non-violence propagated by Mahatma Gandhi and also by the wavering Arjuna
before the decisive battle, Krishna’s exhortation to fight comes only after
every peaceful means of appeasing or reconciling the enemy has been tried.
the Vedas seem to be inspired by the same martial spirit of the Iranian
inscriptions, but in the Indocentric chronology, they predate the high
tide of Harappan civilization, belonging to a pre-Harappan period of conquest,
viz. the conquest of the northwest by the Yamuna/Saraswati-based Puru tribe.
Their westward conquest was part of a larger westward movement including
the Iranian conquest of Central Asia. By way of
hypothesis, I propose that AhiMsA was a largely post-Vedic development
(though it has been argued that Vedic ritual rules to minimize the suffering
of the sacrificed animals already prove the existence of the AhiMsA spirit,
a concern equally present in Zarathushtra’s hymns)31,
and that the Iranians missed its more radical phase, sticking instead to
the more uncivilized glorification of victory by means of force.
This would concur with the finding of a more military orientation of Bactrian
culture as compared with the post-Vedic Harappan culture.
5.3.4. The Bactrian tripura
principal Bactrian site of Dashli, a circular building with three concentric
walls has been found. The building was divided into
a number of rooms and inside, three fireplaces on platforms were discovered
along with the charred remains of sacrificed animals. In this building,
its Soviet excavator Viktor Sarianidi recognized an Iranian temple, but
Sergent explains why he disagrees with him.32
He argues that the Vedic Aryans were as much fire-worshippers as the Iranians,
and like the early Iranians (prior to the establishment of Zarathushtra’s
reforms), they sacrificed animals, so that the excavated fire altars could
be either Indo-Aryan or Iranian.
India and Iran have a large common heritage, and many religious practices,
mythical motifs and other cultural items were the same or closely similar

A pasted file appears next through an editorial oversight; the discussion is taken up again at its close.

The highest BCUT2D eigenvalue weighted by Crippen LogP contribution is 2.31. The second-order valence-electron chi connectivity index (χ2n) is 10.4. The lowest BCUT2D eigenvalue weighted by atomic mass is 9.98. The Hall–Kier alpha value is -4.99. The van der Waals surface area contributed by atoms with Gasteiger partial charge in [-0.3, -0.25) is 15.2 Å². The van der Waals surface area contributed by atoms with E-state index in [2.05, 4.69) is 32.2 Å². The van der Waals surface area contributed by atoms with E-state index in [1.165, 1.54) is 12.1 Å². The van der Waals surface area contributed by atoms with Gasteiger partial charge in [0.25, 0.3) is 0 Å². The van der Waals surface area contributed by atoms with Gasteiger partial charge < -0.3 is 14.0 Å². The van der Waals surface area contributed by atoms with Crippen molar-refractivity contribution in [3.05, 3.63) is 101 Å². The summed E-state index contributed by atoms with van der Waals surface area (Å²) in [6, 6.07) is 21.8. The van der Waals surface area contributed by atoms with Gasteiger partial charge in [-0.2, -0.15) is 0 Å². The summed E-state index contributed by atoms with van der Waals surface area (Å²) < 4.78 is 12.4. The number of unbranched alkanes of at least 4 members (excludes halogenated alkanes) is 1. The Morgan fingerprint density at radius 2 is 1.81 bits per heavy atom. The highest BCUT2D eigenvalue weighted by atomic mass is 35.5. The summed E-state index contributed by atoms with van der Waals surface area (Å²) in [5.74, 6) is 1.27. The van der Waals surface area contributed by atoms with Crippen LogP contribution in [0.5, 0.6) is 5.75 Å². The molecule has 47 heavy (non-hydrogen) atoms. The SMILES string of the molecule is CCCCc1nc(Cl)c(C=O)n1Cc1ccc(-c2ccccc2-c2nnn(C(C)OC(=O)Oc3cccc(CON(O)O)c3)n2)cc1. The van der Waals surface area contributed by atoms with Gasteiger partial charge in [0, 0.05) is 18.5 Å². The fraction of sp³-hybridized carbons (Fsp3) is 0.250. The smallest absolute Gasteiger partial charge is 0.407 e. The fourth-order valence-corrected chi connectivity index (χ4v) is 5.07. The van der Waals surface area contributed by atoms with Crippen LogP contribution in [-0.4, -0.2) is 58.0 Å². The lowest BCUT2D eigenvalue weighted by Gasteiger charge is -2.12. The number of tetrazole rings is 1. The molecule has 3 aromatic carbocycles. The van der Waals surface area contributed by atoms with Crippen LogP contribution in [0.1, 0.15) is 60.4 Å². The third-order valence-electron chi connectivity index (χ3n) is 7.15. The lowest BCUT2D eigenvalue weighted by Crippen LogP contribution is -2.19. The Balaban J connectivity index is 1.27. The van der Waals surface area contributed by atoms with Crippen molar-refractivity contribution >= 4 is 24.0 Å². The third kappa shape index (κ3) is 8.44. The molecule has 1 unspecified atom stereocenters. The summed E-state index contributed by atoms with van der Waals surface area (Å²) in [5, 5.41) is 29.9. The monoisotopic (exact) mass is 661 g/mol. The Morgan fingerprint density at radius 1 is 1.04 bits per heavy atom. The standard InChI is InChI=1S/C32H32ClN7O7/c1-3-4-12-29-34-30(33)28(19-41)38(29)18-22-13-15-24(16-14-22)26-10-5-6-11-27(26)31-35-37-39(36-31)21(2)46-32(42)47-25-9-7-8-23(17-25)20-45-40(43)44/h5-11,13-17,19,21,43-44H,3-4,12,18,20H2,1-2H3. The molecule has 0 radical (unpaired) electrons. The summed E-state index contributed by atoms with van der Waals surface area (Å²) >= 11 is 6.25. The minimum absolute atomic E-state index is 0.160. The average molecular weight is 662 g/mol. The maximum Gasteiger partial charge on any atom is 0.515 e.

in both. But that truism will not do to satisfy Sergent’s purpose,
which is to show that the Bactrian culture was not generally Indo-Iranian,
and definitely not Iranian, but specifically Indo-Aryan. There is
nothing decisively un-Iranian about the Dashli fire altars.
contrary, there may well be something un-Indic and specifically Iranian
about it. First of all, roundness in buildings is highly unusual
in Hindu culture, which has a strong preference for square plans (even
vertically, as in windows, where rectangular shapes are preferred over
arches), in evidence already in the Harappan cities. Moreover, Sergent
notes the similarity with a fire temple found in Togolok, Margiana. The
Togolok fire altar has gained fame by yielding traces of a plant used in
the Soma (Iranian: Haoma) sacrifice: laboratory analysis
in Moscow showed this to be Ephedra, a stimulant still used in ephedrine
and derivative products.33Asko
Parpola tries to turn the Togolok temple into an Indo-Iranian and possibly
proto-Vedic one citing the Soma sacrifice there as evidence: the Rg-Vedic
people reproached their Dasa (Iranian) enemies for not performing rituals
including the Soma ritual, so Parpola identifies the former with the “Haumavarga
Shakas” or Soma-using Scythians mentioned in Zoroastrian texts.34
However, every testimony we have of the Scythians, including the Haumavarga
ones in whose sites traces of the Soma ceremony have been found, is as
an Iranian-speaking people. It is possible that the sedentary Iranians
included all nomads in their term Shaka, even the hypotheticalVedic-Aryan
nomads on their way to India, but it is not more than just possible.
The use of Soma was a bone of contention within Mazdeism, with Zarathushtra
apparently opposing it against its adepts who were equally Iranian.35
even if Thomas Burrow were right with his thesis that the Mazdean religion
originated in a sustained reaction against the Indo-Aryans present in Bactria
and throughout the Iranian speech area (making the non-Zoroastrian faction
in Greater Iran an Indo-Aryan foreign resident group)36,